Azure Paired Regions

Azure Paired Regions
Photo by Sigmund / Unsplash


Have you ever wondered how Azure protects your data and applications from disasters? Azure has a smart strategy that involves using different groups of datacentres within and across regions. These groups are called availability zones and regional pairs, and they help Azure achieve high availability and disaster recovery.

Availability Zones

Availability zones are separate datacentres within the same region that have their own power, cooling, and networking systems. They are close enough to have fast connections but far enough to avoid being affected by the same local issues. For example, if one zone has a power outage or a fire, the other zones can still keep your services running.

Image depicting high availability via asynchronous replication of applications and data across other Azure regions for disaster recovery protection.
(Image from:

Regional Pairs

Regional pairs are two regions that are paired together for cross-region replication. This means that Azure can copy your data and applications from one region to another automatically or manually, depending on the service. This way, if a whole region goes down or becomes unreachable, you can still access your data and applications from the other region.

Azure has many regions around the world, and each region belongs to a geography. A geography is a boundary that defines where your data resides and how it is protected by law and tax regulations. Azure tries to pair regions within the same geography, except for a few exceptions. For example, Brazil South is paired with South Central US, which is in a different geography.

Azure also makes sure that the paired regions are physically isolated from each other, meaning they are at least 300 miles (483 kilometers) apart. This reduces the chance that a natural disaster, civil unrest, or a network outage can affect both regions at the same time.

If you want to know the Regional Pair for your chosen Azure Region, then you can refer to this Microsoft article. For example I deploy a lot of Azure resources into UK South, and by default when I choose to create something like a storage account with GRS replication, it replicates it to UK West:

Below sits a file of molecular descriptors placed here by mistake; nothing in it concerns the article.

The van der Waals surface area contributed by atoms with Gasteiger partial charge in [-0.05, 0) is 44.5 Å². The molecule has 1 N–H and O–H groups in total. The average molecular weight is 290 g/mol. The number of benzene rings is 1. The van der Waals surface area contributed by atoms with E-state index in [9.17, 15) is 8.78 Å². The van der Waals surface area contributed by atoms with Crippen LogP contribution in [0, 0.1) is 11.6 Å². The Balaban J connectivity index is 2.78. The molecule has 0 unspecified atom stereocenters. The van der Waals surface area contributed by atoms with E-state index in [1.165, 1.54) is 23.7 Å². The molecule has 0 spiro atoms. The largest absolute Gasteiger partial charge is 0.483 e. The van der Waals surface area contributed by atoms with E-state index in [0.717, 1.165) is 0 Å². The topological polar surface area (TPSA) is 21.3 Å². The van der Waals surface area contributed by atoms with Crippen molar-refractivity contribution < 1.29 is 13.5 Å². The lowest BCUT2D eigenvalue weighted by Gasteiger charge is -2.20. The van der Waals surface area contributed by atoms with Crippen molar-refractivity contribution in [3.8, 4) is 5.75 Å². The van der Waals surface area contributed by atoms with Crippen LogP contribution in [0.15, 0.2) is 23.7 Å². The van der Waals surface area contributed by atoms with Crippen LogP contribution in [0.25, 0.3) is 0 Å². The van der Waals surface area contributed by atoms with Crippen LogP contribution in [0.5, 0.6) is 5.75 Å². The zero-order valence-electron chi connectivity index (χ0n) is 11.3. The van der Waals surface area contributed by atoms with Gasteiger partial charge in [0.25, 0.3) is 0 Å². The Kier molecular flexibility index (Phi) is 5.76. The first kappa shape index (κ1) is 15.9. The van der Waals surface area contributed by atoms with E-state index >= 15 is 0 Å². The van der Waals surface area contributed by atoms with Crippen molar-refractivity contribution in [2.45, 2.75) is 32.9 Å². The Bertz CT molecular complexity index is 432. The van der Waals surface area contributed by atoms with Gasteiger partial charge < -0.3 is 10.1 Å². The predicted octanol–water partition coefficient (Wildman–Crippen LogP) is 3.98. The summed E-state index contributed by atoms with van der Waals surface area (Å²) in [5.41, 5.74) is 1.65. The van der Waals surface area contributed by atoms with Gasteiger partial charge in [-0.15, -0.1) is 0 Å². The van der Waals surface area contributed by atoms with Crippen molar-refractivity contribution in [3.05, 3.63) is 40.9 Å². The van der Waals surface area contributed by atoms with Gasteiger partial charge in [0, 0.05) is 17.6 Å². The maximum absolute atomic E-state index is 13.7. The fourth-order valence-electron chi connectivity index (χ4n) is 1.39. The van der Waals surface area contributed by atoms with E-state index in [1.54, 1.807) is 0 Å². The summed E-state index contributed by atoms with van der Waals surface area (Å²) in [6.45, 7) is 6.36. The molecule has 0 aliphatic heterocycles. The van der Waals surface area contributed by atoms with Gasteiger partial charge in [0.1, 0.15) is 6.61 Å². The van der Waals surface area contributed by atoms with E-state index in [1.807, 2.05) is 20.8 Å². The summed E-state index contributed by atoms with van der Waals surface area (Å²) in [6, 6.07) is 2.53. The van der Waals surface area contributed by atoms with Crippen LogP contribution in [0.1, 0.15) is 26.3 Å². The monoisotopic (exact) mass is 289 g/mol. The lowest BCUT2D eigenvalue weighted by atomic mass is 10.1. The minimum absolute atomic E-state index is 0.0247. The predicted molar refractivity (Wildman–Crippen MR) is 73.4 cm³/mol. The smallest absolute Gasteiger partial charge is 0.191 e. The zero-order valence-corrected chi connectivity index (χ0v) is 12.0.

Azure cross-region replication
Learn about Azure cross-region replication

Conclusion: Which Option Should I Choose?

Azure gives you the option to use availability zones and regional pairs for your services, but it doesn’t force you to do so. You can choose to use only one region or multiple regions that are not paired. You can also create your own disaster recovery solution by using Azure services such as AzCopy, Azure DNS, and Azure Traffic Manager. However, I strongly recommend that you use availability zones and regional pairs whenever possible, as they offer the best protection and availability for your data and applications.

And to be honest, it is a fine balancing act, and you need to understand what your business & requirements are before you can make a decision. Some workloads you may choose to keep within a single Availability Zone in a single region, whereas for some critical workloads, you may want to be available across regions. Designing and architecting the right solution for the workload is key here, and it is worth spending more time to understand the requirements before making such decisions. You also need to review what availability options there are, and the cost implications. Do the research upfront, and you will be glad that you did!